LoPresti MA, Ghali MZ, Srinivasan VM, Morris SA, Kralik SF, Chiou K, Du RY, Lam S.
J Neurol Sci. 2019 Dec 12;409:116633. doi: 10.1016/j.jns.2019.116633. [Epub ahead of print]
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Take Home Points:
- Cerebrovascular arterial tortuosity is a common finding in patients with Loeys-Dietz syndrome.
- Neurovascular findings mostly remain stable over years in pediatric patients.
Commentary from Dr. Inga Voges (Kiel, Germany), section editor of Pediatric Cardiology Journal Watch: The authors retrospectively analysed clinical, genetic and imaging data in children and young adults with Loeys-Dietz syndrome. 47 patients were included of whom 39 had magnetic resonance angiography or computed tomography angiography of the head and neck. 21 patients had follow-up neurovascular imaging; average follow-up was 607 days (range 123–3070 days). Arterial tortuosity index of the left and right internal carotid artery (LICA, RICA) and vertebral arteries (LVA, RVA) were measured (Figure 1). Furthermore, the percent change in Arterial Tortuosity Index over time was calculated.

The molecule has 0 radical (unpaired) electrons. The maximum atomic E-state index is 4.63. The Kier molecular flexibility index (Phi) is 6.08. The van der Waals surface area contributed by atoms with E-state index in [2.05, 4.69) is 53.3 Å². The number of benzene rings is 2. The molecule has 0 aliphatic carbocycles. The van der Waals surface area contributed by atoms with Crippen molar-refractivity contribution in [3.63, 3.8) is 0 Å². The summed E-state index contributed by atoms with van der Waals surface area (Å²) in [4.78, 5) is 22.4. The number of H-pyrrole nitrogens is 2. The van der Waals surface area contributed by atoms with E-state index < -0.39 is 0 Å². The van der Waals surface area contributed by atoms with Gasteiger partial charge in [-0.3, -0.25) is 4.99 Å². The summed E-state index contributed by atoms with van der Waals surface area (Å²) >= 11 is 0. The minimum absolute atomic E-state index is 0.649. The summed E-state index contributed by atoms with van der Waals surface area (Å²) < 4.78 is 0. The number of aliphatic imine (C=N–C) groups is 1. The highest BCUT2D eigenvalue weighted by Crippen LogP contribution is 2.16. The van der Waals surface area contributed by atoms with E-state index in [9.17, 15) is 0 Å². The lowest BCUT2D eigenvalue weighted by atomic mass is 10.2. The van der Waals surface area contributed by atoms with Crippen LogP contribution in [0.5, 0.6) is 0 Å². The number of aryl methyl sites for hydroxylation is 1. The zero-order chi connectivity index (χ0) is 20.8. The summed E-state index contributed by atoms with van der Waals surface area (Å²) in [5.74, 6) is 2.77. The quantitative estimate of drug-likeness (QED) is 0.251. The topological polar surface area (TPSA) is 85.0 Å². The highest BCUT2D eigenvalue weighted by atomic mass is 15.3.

All patients had genetic testing, most common mutations were those in TGFBR2 and TGFBR1. Neurovascular imaging data demonstrated intracranial neurovascular tortuosity in 79.5% and cervical neurovascular tortuosity in 64.1% of patients. Involvement of both, anterior and posterior circulation was common (Table 1). Three patients had intracranial aneurysms. None of the patients had intracranial hemorrhage or vascular rupture and no interventions were performed. Only three patients with follow-up imaging data were subjectively found to have new or progressive anomalies; all of them had a TGFBR2 mutation.
Based on their findings, the authors nicely discuss the frequency of neurovascular screening in pediatric Loeys-Dietz syndrome patients.